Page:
“Good manners: The noise you don’t make when you’re eating soup.” – Bennett Cerf
The weather is starting to turn here in Sydney. Finally. And, that makes me happy.
Soup season is upon us!
Why is bone broth so good for you? – there are so many reasons. But, for the purposes of the Autoimmune Protocol – where we’re all about a nutrient dense diet to heal the gut – it’s mainly about the gelatin. One of the most vital nutrients for healing the gut is gelatin.
And yes – that is the stuff that makes jelly set.
Our intestinal lining is supposed to be permeable in order for nutrients to pass through. When this lining becomes too permeable due factors like poor diet, stress, lack of sleep (to name just a few), our immune system becomes compromised. Undigested food particles can then slip through our gut lining and pass directly into the bloodstream. When this happens, our immune system can start attacking the foods you eat. Over time, this can turn into an autoimmune issue where your immune system mistakenly starts to attack itself.
Soup is also a great way to ensure you’re getting a wide variety of vegetables into your diet. It’s economical. It’s great for batch cooking. It freezes well. It’s super quick to heat up when you’re feeling peckish.
Can you tell I love soup!
I think it stems from my childhood. I have very strong memories of sitting around the family-room table on winter Sunday’s eating one of Mum’s soup offerings. They were usually served with Vogel’s toast dripping with butter, or – if we were really lucky – grilled cheese! Actually – just writing this reminds me of Mum’s Beef Shin Soup… I need that recipe!
This soup was born out of a desire to broaden my repertoire. And, it kind of started with the chervil. And, as with most of my recipes, it’s really easy!
Chervil is one of those herbs that doesn’t get used very much. I add it – along with trusty tarragon – to my Béarnaise sauce (AIP reintroduction) and I know it partners well with fish and eggs. It looks a little like parsley – except it’s leaves are smaller, more delicate, and paler in colour – and tastes a bit like a mild basil with an aniseed kick.
The thing about chervil is that it’s flavour kind of disappears when you cook it too much. So, for this number I’ve added it right at the end.
I’ve mentioned before that I’m a little naughty about remembering to eat lunch. I’m on a bit of a personal mission to rectify this and keep my blood sugar nice and happy. For me, soup is the perfect way to achieve this.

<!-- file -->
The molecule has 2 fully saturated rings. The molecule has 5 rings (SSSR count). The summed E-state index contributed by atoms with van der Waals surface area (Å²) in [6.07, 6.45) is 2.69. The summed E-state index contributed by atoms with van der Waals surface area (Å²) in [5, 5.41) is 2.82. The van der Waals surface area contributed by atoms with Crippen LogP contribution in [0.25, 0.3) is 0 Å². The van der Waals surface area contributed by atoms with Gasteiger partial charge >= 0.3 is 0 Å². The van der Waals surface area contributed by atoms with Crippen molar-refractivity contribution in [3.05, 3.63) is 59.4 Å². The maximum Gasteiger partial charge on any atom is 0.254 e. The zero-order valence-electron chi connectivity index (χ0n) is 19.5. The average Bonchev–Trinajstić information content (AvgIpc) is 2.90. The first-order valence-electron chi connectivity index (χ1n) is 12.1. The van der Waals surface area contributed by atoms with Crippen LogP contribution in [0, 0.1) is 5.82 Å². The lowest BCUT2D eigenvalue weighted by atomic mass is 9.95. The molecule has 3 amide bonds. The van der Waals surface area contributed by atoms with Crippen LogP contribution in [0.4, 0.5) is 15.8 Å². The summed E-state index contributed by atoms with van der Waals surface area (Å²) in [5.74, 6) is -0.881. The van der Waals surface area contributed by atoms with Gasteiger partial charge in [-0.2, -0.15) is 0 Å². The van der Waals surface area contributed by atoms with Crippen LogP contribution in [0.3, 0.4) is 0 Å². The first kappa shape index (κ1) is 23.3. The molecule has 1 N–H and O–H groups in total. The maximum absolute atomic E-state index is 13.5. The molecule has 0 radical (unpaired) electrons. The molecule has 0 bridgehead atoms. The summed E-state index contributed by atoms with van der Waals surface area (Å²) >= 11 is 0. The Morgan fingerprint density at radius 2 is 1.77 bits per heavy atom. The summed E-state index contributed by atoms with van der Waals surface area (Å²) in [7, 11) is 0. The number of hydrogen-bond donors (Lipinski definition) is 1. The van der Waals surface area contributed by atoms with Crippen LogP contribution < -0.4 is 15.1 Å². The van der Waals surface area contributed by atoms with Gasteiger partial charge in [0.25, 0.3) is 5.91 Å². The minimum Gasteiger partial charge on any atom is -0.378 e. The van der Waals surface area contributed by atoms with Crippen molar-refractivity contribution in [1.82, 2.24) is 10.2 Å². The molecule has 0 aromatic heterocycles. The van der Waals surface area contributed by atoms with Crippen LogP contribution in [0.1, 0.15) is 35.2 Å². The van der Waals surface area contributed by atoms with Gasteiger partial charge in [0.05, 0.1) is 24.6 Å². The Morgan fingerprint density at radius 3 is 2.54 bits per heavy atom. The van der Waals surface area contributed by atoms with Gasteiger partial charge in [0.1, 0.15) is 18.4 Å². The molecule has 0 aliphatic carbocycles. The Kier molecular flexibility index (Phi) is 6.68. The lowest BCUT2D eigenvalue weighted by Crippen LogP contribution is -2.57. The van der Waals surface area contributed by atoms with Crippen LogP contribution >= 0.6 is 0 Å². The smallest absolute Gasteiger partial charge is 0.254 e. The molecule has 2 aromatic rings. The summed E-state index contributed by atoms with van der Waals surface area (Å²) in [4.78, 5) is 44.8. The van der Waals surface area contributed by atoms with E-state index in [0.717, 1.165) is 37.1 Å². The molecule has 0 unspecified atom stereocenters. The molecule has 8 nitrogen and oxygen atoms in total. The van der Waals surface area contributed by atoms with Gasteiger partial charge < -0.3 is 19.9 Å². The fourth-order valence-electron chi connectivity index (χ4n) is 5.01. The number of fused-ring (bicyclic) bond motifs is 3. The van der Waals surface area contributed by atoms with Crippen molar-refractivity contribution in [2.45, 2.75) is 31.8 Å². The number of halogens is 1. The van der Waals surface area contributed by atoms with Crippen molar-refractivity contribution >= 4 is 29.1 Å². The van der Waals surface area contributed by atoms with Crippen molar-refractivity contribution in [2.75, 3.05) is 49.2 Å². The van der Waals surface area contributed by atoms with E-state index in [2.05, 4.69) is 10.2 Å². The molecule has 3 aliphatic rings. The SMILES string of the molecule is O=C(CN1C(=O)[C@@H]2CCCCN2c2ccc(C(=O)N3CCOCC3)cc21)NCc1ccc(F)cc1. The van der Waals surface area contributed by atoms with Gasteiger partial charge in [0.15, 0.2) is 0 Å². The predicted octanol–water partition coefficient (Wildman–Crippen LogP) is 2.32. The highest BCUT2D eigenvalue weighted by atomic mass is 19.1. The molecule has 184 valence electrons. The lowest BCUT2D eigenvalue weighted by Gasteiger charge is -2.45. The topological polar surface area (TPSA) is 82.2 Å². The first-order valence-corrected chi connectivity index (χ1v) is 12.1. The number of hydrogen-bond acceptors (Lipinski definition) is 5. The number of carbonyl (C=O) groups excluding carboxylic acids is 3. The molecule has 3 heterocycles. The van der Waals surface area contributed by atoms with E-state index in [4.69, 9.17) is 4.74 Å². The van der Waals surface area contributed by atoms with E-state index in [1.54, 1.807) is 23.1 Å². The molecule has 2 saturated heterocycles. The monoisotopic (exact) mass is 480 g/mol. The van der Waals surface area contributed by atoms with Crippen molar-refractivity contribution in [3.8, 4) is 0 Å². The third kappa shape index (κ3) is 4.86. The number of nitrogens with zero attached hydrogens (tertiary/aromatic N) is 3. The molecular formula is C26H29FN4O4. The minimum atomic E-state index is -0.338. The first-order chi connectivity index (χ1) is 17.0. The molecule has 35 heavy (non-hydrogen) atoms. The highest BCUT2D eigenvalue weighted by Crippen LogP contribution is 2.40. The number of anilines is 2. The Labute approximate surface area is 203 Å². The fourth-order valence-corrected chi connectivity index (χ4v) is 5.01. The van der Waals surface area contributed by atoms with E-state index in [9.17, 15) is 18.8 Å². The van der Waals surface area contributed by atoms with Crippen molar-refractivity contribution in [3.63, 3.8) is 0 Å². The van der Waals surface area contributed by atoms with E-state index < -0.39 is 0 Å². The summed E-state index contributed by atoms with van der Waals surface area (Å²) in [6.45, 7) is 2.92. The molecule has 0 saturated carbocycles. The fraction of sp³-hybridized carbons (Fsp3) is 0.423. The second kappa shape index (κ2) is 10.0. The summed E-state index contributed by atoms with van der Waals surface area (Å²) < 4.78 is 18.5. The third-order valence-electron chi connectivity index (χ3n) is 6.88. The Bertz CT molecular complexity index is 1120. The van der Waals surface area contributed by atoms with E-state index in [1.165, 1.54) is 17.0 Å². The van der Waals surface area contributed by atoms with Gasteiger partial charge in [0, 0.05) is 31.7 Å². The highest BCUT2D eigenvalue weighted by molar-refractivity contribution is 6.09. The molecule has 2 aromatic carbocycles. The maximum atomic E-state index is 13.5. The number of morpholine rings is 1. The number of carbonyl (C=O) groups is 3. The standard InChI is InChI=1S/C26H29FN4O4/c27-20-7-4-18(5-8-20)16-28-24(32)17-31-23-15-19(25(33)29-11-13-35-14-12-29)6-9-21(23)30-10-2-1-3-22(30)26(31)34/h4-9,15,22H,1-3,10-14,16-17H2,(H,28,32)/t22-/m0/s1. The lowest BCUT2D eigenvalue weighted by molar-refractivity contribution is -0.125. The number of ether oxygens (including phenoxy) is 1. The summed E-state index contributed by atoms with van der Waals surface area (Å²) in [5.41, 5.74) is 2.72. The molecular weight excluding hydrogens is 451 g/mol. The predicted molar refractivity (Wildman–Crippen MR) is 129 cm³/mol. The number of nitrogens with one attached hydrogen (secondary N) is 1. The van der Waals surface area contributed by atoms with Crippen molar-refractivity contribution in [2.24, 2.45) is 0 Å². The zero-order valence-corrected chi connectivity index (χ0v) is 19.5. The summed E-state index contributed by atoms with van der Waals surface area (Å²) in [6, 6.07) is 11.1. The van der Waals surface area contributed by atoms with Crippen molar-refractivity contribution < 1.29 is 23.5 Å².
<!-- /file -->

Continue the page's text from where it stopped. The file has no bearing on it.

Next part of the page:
Along with chervil and parsley, this number has leek and zucchini and broccoli – so you’re getting a good kick of green veggies to add to your day.
And, this soup hits the nutrient-density trifecta when you throw in a little smoked trout and fermented veggies. I picked up my smoked trout from the good peeps at Brilliant Food on my weekly trip to the farmers’ market, but you could use any kind of smoked or canned seafood to add that extra little something.
Of course, you already know the importance of adding fermented foods to your diet. When you start making them yourself, you’ll never look back. Promise! Here’s an easy-peasy tutorial on How to Ferment Your Vegetables.
- 1 Tablespoon happy fat of choice
- 1 large leek (or 2 and use just the green for low FODMAPs)
- 1.25 litres / 42 fluid ounces bone broth
- 1 bunch parsley, leaves picked and stems reserved
- 1 teaspoon salt
- 1 head broccoli, including stalks, roughly chopped
- 2 zucchini, roughly chopped
- 1 bunch chervil (keep a few leaves set aside for garnish)
- 120 ml / 4 fluid ounces coconut cream
- 200g / 7 oz smoked fish, optional. (I used smoked trout)
- Peel and roughly chop your leek. Over a medium heat, melt your fat in a large pot. Add the leek and cook until translucent, about 5 minutes.
- Tie the stalks of the parsley together and pop them into the pot with the salt and stock. Bring to a simmer.
- Add the roughly chopped zucchini and broccoli and simmer, covered, for about 10 minutes until the vegetables are tender. Remove and discard the herb stalks.
- Transfer the contents of the pot to a blender with the chervil leaves and blend until smooth.
- Return the soup back to the pot and heat gently. Taste for salt and season appropriately.
- To serve, add the coconut cream and stir through. Garnish with smoked fish and chervil leaves.
If you’d like a few more ideas on the AIP-friendly soup front, check out these offerings:
- Dr Zeuss Soup – for the young and young-at-heart
- Hearty Cauliflower Soup with Crispy Bacon Bits – ridiculously easy to whip up and so tasty
- My World Famous Super-Power Chicken Soup – chock full of anti-inflammatory goodness
- The Original BEST Root Vegetable Soup – my favourite soup growing up in New Zealand
- AWESOME Purple Soup – yep. It’s both awesome and purple!
E N J O Y !
This recipe features in the Phoenix Helix Recipe Roundtable